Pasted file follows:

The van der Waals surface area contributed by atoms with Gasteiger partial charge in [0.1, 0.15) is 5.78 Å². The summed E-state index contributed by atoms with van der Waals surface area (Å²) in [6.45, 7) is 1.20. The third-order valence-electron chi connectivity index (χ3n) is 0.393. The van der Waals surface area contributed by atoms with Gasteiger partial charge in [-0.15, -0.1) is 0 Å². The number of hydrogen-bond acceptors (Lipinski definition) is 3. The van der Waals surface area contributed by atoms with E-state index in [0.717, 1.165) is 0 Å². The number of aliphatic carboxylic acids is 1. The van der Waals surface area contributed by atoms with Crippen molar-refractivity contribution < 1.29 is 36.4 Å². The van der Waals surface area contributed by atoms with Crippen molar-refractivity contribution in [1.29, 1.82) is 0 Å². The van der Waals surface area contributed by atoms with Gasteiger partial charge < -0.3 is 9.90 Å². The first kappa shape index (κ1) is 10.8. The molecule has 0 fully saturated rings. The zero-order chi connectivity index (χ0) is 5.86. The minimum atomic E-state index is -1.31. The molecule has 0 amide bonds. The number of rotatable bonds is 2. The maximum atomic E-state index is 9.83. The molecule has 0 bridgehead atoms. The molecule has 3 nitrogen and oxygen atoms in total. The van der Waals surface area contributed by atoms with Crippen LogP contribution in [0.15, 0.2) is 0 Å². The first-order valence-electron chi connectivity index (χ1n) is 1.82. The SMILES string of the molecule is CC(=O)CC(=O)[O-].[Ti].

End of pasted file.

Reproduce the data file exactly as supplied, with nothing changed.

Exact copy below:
The van der Waals surface area contributed by atoms with Gasteiger partial charge in [0.1, 0.15) is 5.78 Å². The summed E-state index contributed by atoms with van der Waals surface area (Å²) in [6.45, 7) is 1.20. The third-order valence-electron chi connectivity index (χ3n) is 0.393. The van der Waals surface area contributed by atoms with Gasteiger partial charge in [-0.15, -0.1) is 0 Å². The number of hydrogen-bond acceptors (Lipinski definition) is 3. The van der Waals surface area contributed by atoms with E-state index in [0.717, 1.165) is 0 Å². The number of aliphatic carboxylic acids is 1. The van der Waals surface area contributed by atoms with Crippen molar-refractivity contribution < 1.29 is 36.4 Å². The van der Waals surface area contributed by atoms with Crippen molar-refractivity contribution in [1.29, 1.82) is 0 Å². The van der Waals surface area contributed by atoms with Gasteiger partial charge < -0.3 is 9.90 Å². The first kappa shape index (κ1) is 10.8. The molecule has 0 fully saturated rings. The zero-order chi connectivity index (χ0) is 5.86. The minimum atomic E-state index is -1.31. The molecule has 0 amide bonds. The number of rotatable bonds is 2. The maximum atomic E-state index is 9.83. The molecule has 0 bridgehead atoms. The molecule has 3 nitrogen and oxygen atoms in total. The van der Waals surface area contributed by atoms with Crippen LogP contribution in [0.15, 0.2) is 0 Å². The first-order valence-electron chi connectivity index (χ1n) is 1.82. The SMILES string of the molecule is CC(=O)CC(=O)[O-].[Ti].